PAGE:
It is a pleasure for me to participate in this impressive annual conference and be a member of this stellar panel. It almost goes without saying that investor relations professionals are squarely in the center of the corporate governance debate. Responding to the governance concerns of investors, regulators, board members, and executives will become an increasingly important function of investor relations.
There is no doubt that good corporate governance is highly desirable for shareholders and stakeholders. Good governance is an important determinant of productivity, innovation, wealth, and a well-functioning society. Unfortunately, we have also observed the adverse consequences of bad governance. The fundamental (unanswered) question remains – “What does good or bad governance actually look like?” To paraphrase the famous Supreme Court decision – “Would you know it if you saw it?” I am very confident that we do not know the answer to this question, especially given the set of measurement tools that are imposed on firms.
There is little research that supports the validity of commonly used assessments for the quality of corporate governance. For example, various pundits chastise companies for having internal board members, the CEO also being the chairman of the board, a staggered board, and a host of similar structural attributes. While these criticisms may seem reasonable, research does not support the notion that these attributes are always undesirable. Simple “checkbox” assessments of corporate governance are as likely to be wrong as right.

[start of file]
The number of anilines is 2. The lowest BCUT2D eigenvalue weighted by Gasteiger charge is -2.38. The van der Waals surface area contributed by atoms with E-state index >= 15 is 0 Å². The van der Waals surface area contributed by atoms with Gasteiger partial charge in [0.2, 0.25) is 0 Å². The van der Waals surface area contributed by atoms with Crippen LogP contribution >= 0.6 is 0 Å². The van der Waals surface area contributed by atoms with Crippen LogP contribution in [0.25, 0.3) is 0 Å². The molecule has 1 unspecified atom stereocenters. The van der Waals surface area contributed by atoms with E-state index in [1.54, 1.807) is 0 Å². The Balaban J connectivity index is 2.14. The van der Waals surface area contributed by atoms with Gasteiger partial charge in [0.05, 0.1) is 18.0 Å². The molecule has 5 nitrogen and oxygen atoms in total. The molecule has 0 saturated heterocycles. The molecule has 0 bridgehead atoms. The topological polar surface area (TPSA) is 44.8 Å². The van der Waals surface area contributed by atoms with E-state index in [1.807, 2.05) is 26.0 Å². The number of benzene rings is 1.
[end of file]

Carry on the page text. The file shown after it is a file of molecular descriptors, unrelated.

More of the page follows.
The same remark applies to commercial firms that provide governance ratings and proxy voting recommendations to shareholders. These companies have done an excellent job highlighting the importance of corporate governance and forcing boards to think carefully about governance choices. However, there remain serious questions around the use of both of these services. For example, corporate governance ratings have been shown to have very little ability to predict future problems (restatements and shareholder litigation) or operating and stock price performance. One pointed response that I have received regarding this research is that “our ratings are not meant to predict future performance or returns” and that “our ratings help financial market participants to flag investment risk.” These are strange comments – if you can assess future investment risk, you will automatically produce better future performance for shareholders. If these ratings are not predictive, they are of little use to boards and investors for assessing corporate governance. Moreover, there is no reason for a company to change their governance in a way that produces an increase in the rating. These ratings may not be irrelevant, but the research to date has not proved their usefulness.
Aside from governance ratings, the more serious issue is whether the voting recommendations by proxy advisory firms create or destroy shareholder value. This is an extremely important issue because institutional shareholders have a fiduciary responsibility to vote their shares in a manner consistent with shareholder interests. The important question is whether “outsourcing” voting on board members, compensation programs, and mergers to proxy advisory firms maximizes shareholder value. This is an even more serious question since the amending of Regulation 452.